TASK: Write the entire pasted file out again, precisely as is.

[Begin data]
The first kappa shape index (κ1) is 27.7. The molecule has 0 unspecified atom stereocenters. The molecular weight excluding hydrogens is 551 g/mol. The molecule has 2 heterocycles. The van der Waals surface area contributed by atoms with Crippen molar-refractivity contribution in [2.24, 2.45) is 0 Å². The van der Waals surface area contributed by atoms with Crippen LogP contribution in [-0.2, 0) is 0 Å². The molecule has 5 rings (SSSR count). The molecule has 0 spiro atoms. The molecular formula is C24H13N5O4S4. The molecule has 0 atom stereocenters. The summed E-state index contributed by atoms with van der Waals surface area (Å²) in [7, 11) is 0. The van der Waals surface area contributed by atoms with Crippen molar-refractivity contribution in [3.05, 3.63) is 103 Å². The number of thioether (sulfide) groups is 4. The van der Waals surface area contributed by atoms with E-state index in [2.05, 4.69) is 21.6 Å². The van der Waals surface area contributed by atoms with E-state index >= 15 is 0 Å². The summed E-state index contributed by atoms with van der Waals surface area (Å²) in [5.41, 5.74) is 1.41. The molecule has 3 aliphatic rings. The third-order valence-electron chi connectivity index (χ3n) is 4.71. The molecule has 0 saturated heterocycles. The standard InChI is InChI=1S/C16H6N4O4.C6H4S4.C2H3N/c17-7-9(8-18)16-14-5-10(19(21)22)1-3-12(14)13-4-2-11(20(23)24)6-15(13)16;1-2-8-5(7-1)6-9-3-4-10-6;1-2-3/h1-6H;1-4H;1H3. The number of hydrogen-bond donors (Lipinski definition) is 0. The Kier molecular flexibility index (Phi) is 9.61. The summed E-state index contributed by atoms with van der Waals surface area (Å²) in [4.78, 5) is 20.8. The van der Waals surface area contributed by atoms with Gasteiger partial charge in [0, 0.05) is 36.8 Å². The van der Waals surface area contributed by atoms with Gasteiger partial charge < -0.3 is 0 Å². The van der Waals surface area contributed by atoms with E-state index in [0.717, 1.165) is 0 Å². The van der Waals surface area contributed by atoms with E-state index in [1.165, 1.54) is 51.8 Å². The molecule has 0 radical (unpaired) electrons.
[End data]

The first kappa shape index (κ1) is 27.7. The molecule has 0 unspecified atom stereocenters. The molecular weight excluding hydrogens is 551 g/mol. The molecule has 2 heterocycles. The van der Waals surface area contributed by atoms with Crippen molar-refractivity contribution in [2.24, 2.45) is 0 Å². The van der Waals surface area contributed by atoms with Crippen LogP contribution in [-0.2, 0) is 0 Å². The molecule has 5 rings (SSSR count). The molecule has 0 spiro atoms. The molecular formula is C24H13N5O4S4. The molecule has 0 atom stereocenters. The summed E-state index contributed by atoms with van der Waals surface area (Å²) in [7, 11) is 0. The van der Waals surface area contributed by atoms with Crippen molar-refractivity contribution in [3.05, 3.63) is 103 Å². The number of thioether (sulfide) groups is 4. The van der Waals surface area contributed by atoms with E-state index in [2.05, 4.69) is 21.6 Å². The van der Waals surface area contributed by atoms with E-state index >= 15 is 0 Å². The summed E-state index contributed by atoms with van der Waals surface area (Å²) in [5.41, 5.74) is 1.41. The molecule has 3 aliphatic rings. The third-order valence-electron chi connectivity index (χ3n) is 4.71. The molecule has 0 saturated heterocycles. The standard InChI is InChI=1S/C16H6N4O4.C6H4S4.C2H3N/c17-7-9(8-18)16-14-5-10(19(21)22)1-3-12(14)13-4-2-11(20(23)24)6-15(13)16;1-2-8-5(7-1)6-9-3-4-10-6;1-2-3/h1-6H;1-4H;1H3. The number of hydrogen-bond donors (Lipinski definition) is 0. The Kier molecular flexibility index (Phi) is 9.61. The summed E-state index contributed by atoms with van der Waals surface area (Å²) in [4.78, 5) is 20.8. The van der Waals surface area contributed by atoms with Gasteiger partial charge in [0, 0.05) is 36.8 Å². The van der Waals surface area contributed by atoms with Gasteiger partial charge < -0.3 is 0 Å². The van der Waals surface area contributed by atoms with E-state index in [0.717, 1.165) is 0 Å². The van der Waals surface area contributed by atoms with E-state index in [1.165, 1.54) is 51.8 Å². The molecule has 0 radical (unpaired) electrons.